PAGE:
An open-source hosting panel software provider, Vesta Control Panel (VestaCP), has admitted that the company became a victim of a supply chain attack.
In an announcement made by VestaCP on its forum, it was revealed that the hacker managed to contaminate the source code of its project with DDoS malware. The malware was capable of recording passwords and can open shells as well as launch DDoS attacks.
In the forum post, a team member of the company stated that an already present bug in the API of an earlier version of VestaCP software was exploited by the attacker to infect the server. “Our infrastructure server was hacked. The hackers then changed all installation scripts to log admin password and [server IP].”
ESET researchers announced on 18 October that attackers were trying to exploit official VestaCP distribution to install Linux/ChachaDDoS malware onto the system. Moreover, researchers noted that the attackers had installed a /usr/bin/dhcprenew binary to open shell and also launch DDoS attacks. A warning was also issued to the VestaCP team regarding abnormal bandwidth usage.
A user Razza posted more information on the VestaCP forum about the attack:
“The attacker tried launching Linux/ChachaDDoS via SSH. It is not clear how the payload was dropped in the /var/tmp directory, but assuming the attacker already has the admin password, it would have been a trivial task.”
Currently, it is not clear how the supply chain was exploited but it is assured that the malware was found on new installations. It was, reportedly, present since May 2018 and had been launching attacks to compromise servers. VestaCP clients also reported abnormal bandwidth usage by their servers at the same time when the attacks were underway.
Sharp similarities between the persistence mechanisms of ChachaDDos malware and Xor.DDoS are evident. Either both have been developed by the same author or the author of ChachaDDos stole the code of Xor.DDoS.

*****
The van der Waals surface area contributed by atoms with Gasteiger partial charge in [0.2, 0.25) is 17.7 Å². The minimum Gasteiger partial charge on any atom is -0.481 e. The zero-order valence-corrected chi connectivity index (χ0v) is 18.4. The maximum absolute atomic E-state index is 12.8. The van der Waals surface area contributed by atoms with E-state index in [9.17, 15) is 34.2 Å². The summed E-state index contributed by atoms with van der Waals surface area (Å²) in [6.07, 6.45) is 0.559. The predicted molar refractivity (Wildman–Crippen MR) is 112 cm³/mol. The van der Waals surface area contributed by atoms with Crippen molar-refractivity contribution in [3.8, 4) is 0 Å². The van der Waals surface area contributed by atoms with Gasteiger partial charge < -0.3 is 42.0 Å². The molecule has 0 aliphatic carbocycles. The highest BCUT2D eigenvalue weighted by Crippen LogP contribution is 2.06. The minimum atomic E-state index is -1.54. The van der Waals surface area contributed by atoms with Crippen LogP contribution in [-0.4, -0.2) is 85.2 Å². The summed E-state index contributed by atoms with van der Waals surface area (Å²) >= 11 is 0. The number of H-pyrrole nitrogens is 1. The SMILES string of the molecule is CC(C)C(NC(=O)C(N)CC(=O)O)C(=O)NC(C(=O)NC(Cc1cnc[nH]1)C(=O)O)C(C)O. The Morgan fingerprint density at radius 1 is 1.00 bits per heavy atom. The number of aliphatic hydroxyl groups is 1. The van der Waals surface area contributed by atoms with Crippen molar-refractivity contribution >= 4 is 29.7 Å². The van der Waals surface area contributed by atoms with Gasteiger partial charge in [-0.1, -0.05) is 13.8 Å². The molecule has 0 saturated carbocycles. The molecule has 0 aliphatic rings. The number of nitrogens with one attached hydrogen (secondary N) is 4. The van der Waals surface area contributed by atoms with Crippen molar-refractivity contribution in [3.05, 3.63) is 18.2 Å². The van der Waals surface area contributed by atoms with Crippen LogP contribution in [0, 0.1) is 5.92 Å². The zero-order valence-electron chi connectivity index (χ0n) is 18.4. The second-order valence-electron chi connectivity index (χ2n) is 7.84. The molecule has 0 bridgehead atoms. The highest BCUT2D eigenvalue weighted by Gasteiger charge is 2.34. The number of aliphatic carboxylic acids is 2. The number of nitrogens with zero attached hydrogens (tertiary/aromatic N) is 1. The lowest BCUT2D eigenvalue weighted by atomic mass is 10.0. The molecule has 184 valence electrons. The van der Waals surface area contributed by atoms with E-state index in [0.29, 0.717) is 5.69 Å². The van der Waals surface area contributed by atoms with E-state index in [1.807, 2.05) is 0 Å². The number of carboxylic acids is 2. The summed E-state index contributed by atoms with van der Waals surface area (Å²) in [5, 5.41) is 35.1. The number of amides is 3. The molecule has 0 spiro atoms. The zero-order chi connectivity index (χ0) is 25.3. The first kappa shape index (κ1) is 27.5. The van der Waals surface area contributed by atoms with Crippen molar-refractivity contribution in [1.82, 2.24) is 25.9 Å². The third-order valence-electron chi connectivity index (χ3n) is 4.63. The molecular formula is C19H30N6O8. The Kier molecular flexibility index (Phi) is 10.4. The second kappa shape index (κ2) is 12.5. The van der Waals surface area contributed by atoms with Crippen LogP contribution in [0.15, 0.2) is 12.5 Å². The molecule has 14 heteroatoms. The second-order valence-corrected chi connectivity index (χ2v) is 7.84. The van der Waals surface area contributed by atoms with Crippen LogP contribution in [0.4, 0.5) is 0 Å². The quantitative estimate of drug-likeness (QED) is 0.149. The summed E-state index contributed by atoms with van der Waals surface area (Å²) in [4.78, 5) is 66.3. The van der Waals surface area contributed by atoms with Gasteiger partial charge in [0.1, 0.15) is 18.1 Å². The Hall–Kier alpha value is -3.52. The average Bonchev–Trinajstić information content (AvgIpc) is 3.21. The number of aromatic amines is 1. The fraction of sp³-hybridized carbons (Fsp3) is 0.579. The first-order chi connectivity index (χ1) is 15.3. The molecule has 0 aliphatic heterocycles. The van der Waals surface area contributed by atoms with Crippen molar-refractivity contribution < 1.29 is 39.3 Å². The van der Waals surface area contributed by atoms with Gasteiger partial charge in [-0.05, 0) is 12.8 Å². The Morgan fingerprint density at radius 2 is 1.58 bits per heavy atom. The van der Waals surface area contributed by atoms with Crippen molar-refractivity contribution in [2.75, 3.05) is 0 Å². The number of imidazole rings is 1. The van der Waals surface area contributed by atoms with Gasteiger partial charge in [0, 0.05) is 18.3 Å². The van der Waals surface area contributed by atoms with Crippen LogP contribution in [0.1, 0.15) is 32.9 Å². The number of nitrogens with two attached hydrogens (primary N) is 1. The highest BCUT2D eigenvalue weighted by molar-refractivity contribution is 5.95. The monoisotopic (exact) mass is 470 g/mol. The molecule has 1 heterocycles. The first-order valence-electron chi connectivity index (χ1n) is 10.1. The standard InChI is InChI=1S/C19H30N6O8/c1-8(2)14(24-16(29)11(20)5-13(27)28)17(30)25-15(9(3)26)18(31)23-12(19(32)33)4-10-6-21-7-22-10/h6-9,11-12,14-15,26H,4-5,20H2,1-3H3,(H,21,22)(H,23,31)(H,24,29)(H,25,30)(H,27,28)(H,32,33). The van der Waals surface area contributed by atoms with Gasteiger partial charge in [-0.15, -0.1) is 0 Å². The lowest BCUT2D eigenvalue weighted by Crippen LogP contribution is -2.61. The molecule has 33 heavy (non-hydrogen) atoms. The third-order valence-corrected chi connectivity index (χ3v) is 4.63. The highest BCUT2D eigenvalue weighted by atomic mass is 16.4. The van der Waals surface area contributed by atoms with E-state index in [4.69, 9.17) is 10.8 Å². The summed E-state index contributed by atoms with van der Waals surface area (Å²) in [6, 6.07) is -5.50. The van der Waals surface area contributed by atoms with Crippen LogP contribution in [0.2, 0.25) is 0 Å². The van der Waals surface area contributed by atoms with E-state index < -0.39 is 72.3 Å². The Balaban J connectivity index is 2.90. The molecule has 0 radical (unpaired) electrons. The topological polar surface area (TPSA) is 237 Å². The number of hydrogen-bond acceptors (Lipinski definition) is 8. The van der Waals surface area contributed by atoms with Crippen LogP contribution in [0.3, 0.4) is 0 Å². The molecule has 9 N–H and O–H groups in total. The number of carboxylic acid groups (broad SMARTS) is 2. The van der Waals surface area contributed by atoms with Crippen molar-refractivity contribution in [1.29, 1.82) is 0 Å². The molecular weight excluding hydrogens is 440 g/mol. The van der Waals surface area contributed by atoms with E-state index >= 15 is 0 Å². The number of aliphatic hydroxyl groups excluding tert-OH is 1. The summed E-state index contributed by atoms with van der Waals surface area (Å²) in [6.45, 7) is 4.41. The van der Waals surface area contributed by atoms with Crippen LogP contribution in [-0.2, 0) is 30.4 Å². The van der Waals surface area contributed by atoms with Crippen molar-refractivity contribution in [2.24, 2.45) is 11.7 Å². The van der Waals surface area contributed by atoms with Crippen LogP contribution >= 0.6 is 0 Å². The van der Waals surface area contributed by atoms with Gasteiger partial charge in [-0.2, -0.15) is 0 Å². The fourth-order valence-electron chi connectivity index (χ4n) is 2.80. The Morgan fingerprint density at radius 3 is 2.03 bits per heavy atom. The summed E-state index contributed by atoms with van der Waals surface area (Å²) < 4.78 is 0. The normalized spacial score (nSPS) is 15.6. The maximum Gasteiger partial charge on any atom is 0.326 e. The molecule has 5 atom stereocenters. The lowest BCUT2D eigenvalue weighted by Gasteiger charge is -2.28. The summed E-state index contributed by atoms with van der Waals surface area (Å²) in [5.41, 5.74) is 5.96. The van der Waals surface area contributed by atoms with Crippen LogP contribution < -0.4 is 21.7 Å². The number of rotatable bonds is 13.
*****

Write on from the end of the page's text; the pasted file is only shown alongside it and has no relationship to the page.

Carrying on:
A user claims after assessing the source code of VestaCP available on its official GitHub repository that the malicious code was added on May 31, 2018, and removed exactly after two weeks, i-e, on June 13. Attackers used the code to steal password of servers where the VestaCP was installed.
To avoid suspicion, attackers sent the passwords back to VestaCP’s official domain. The passwords were then used by the attacker to access compromised servers and to install Linux/ChachaDDoS. The malware seems to be a combination of code retrieved from various malware strains, most of which belong to XOR.
According to the analysis of Marc- Etienne M. Léveillé at ESET, the malware can perform a variety of functions but the attackers have only utilized its DDoS feature; he also observed that in some campaigns infected VestaCP servers were used to launch attacks against two IPs located in China.
After maintaining a disturbing silence on the issue, VestaCP finally admitted that a cyber-attack did occur. The company is working with Acturus, a Russian cyber-security firm, to assess the complaints from users that have been pouring in since mid-Sep. It has also released a patch with VestaCP 0.9.8-23 today to address the security flaws Acturus identified during its probe.